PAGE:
by Scottie Kapel, Head Editor, INALJ Oregon
Podcasts to make your commute bearable
I had intended to write this post earlier in the summer in preparation for the height of vacation season, but time got away from me, and now here we are just a hop, skip, and a jump away from fall. Until the holiday season, the coming months herald a period of dividing our time almost exclusively between work and home, but that doesn’t mean that we won’t be spending time on the road. Many of us log a significant amount of hours in our commutes to work and need something to keep us entertained during those times. Music is wonderful, but long commutes are a perfect opportunity to learn more about the field or catch up on your “reading.” With the number of great podcasts now available, this is easier to do than ever. My old podcast stand-bys are This American Life, Radiolab, and The Nerdist, but in preparation for my upcoming commute once the school year begins, I’ve been adding some new (to me) podcasts to my playlist and revisiting some others that have fallen off my radar. I hope that many of you will enjoy these as well, so without any further ado, here’s my podcast list for fall, divided into three categories: Instruction, Information, and Inspiration.
This podcast is new to me, but I’ve read really good things about it. They haven’t released an episode since about this time last year, but new listeners will find plenty of episodes in the archives to carry them through the coming months.
I love this podcast! You may think you have no interest in moss, but give this episode a listen, and you’ll be singing a different tune by the end. With topics ranging from book banning to alien hand syndrome, and episode lengths ranging from under ten minutes to over an hour, you can learn more than you thought possible about many subjects, no matter if you’re listening on a 15-minute break, a 30-minute run, or an hour drive.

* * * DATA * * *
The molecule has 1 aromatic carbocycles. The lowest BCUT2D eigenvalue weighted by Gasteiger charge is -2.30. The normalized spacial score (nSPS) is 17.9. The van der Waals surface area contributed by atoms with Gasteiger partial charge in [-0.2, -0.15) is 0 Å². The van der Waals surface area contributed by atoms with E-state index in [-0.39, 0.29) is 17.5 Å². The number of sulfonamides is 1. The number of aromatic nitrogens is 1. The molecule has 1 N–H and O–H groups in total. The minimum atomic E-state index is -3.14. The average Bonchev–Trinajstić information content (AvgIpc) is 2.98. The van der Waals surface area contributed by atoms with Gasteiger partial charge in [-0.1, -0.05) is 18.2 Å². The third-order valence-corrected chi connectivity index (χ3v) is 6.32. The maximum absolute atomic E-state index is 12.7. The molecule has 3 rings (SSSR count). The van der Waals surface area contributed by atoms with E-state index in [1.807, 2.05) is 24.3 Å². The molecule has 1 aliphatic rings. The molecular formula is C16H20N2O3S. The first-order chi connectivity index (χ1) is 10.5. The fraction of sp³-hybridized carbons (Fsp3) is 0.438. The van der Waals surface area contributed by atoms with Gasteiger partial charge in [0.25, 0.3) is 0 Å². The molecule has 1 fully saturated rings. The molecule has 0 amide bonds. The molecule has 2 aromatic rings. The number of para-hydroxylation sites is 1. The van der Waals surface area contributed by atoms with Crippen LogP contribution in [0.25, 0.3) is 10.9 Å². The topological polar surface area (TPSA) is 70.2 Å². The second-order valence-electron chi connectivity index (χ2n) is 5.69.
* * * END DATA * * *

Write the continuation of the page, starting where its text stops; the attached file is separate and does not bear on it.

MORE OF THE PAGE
Looking for new books for yourself or your library? This weekly podcast that reviews books and examines the larger literary scene is a great way to learn about new releases and trends in the publishing field.
Do you have a friend or relative who is an amazing storyteller? Are you yourself an amazing storyteller? If so, I envy you. I am amazed by those who can make even the most boring event fascinating in its retelling, and here in the south we have more than our fair share of those who can spin a yarn. Unfortunately, I did not inherit the skill nor is it one that I’ve been able to develop despite my many attempts, so I content myself with listening to those who do it well. The Moth is great because it features both professional and amateur storytellers whose performances — no matter how polished or rough — are moving and often hilarious.
I love oral histories, and the StoryCorps podcast is one that is so engaging that I can start listening in the morning and not realize how much time has passed until my stomach starts growling for lunch because I get so immersed in the stories. Sometimes recorded solo but most often one person interviewing another, these stories document aspects of life that many experience in some form or another, and as a result, are totally addictive. I think we all want to know how our experiences are similar to or differ from those of others. Great inspiration for archivists who are interested in incorporating oral histories into their collections.
Short stories by your favorite authors as read by some of your favorite performers? Don’t mind if I do. Akin to This American Life in that each episode has a theme with stories relating to that theme, but on Selected Shorts the theme is entirely expressed through fiction alone. My favorite to date has been Isaiah Sheffer’s reading of T.C. Boyle’s “Rapture of the Deep” from the episode “Food or Flight.”
Each episode of this podcast features authors reading their favorite stories that have graced the pages of The New Yorker. You can listen to Junot Diaz read Edwidge Danticat, Dave Eggers read Roddy Doyle, and Karen Russell read Carson McCullers. It’s really interesting to hear the readers explain why the story is their favorite, most especially when the styles differ so greatly between the author doing the reading and the author whose work is being read.